Understanding misogyny is a grim topic, but a necessary one, as I struggle to make sense of the ongoing violence against women that surrounds me (not to mention what I’ve also experienced).
It’s summer! I’m not teaching! I’m free!
…so of course, I’m spending all my time reading about rape and sexual assault and the various ways misogyny impacts women (and men) on a daily basis. It does not exactly make for a fun time, but it’s helping me understand the world around me a little better.
Why this somewhat morbid draw to get a better grip on the hows and whys of misogyny? Here’s a brief list:
- Every semester, without fail, at least one female student mentions having experienced sexual harassment or assault or rape. Usually more than one. And if only a few speak up, I know it has to be happening to more. It breaks my heart.
- The news. Pick a week, pick a day, and look for the multitude of news reports about women being murdered, whether at the border or at the hands of partners; look for the stories of powerful men getting away with rape and molestation; look for the casual and constant ways in which women’s worth and well-being are demeaned.
- I learned that a man I’d been in a long-term relationship with was (is?) a child molester. How did that even happen?
- I used to say that I’m one of the few women I know who hasn’t been raped. But if I’m being honest, I’ve experienced coerced sex, and I don’t want to call it rape for a variety of reasons, but like the above bullet point, pondering it is kinda messing with me.
My main guide in this quest for understanding has, of course, been Kate Manne’s amazing book Down Girl: The Logic of Misogyny. I just ordered a copy so I can stop hogging my library’s copy, but until that happens, I’m pretty much reading and rereading this book on a daily basis.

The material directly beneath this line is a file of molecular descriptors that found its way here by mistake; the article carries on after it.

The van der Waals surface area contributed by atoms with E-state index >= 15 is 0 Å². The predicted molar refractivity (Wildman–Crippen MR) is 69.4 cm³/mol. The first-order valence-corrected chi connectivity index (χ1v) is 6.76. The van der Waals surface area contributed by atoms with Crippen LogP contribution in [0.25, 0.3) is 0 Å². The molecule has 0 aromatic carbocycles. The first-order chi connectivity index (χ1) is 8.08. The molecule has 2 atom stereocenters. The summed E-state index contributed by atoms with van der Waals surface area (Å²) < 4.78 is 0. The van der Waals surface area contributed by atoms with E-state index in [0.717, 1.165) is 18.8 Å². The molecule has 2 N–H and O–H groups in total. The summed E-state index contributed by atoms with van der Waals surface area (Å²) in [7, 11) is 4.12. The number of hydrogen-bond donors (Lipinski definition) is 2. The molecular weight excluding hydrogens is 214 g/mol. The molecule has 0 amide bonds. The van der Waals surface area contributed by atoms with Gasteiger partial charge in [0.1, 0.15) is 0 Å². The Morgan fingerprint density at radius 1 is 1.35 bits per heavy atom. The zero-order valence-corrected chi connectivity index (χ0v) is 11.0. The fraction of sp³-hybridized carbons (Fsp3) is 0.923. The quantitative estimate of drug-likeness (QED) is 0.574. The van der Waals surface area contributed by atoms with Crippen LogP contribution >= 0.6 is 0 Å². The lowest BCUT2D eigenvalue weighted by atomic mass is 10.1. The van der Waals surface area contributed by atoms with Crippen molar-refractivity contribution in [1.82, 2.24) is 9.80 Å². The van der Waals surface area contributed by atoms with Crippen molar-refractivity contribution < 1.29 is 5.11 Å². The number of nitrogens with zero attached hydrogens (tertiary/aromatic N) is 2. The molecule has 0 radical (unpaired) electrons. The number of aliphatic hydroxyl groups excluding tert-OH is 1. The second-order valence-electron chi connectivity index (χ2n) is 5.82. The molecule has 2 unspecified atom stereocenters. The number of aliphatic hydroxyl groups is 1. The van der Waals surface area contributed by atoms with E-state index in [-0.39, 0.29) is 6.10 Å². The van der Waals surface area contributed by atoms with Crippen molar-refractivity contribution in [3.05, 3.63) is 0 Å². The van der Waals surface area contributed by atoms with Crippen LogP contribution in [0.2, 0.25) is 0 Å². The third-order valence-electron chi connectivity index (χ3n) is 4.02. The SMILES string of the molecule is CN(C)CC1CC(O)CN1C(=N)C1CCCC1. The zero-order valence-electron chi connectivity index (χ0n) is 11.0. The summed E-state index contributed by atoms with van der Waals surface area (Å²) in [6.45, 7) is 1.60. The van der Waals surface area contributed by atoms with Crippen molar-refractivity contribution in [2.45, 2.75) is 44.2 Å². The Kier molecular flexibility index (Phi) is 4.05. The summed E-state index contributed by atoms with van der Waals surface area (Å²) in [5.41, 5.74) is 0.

So, if I can’t stop my brain from gnawing on these questions, what are the answers?
According to Manne, we can begin by distinguishing between sexism and misogyny. Sexism is:
the “justificatory” branch of a patriarchal order, which consists in ideology that has the overall function of rationalizing and justifying patriarchal social relations (79).
Frequently, we see sexism naturalizing sex differences, by making them seem essential or inevitable, along the lines of “men are from Mars, women are from Venus” type stuff. Yes, obviously there are some concrete differences between men and women, but let’s recall that gender is also culturally constructed, and that the concepts of binary gender as well as anatomical/biological sex are both fictions.
In contrast, Manne defines misogyny as “the system that operates within a patriarchal social order to police and enforce women’s subordination and to uphold male dominance” (33). Misogyny patrols the borders of gender norms and expectations, justifying lashing out at women (and men, and others) who defy those expectations. As Manne puts it:
Sexism taken alone involves believing in men’s superiority to women in masculine coded, high-prestige domains (such as intellectual endeavors, sports, business, and politics), and the naturalness or even inevitability of men’s dominance therein. Misogyny taken alone involves anxieties, fears, and desires to maintain a patriarchal order, and a commitment to restoring it when it is disrupted. So sexism can be complacent; misogyny may be anxious. Sexism is bookish; misogyny is combative. Sexism has a theory; misogyny wields a cudgel (88).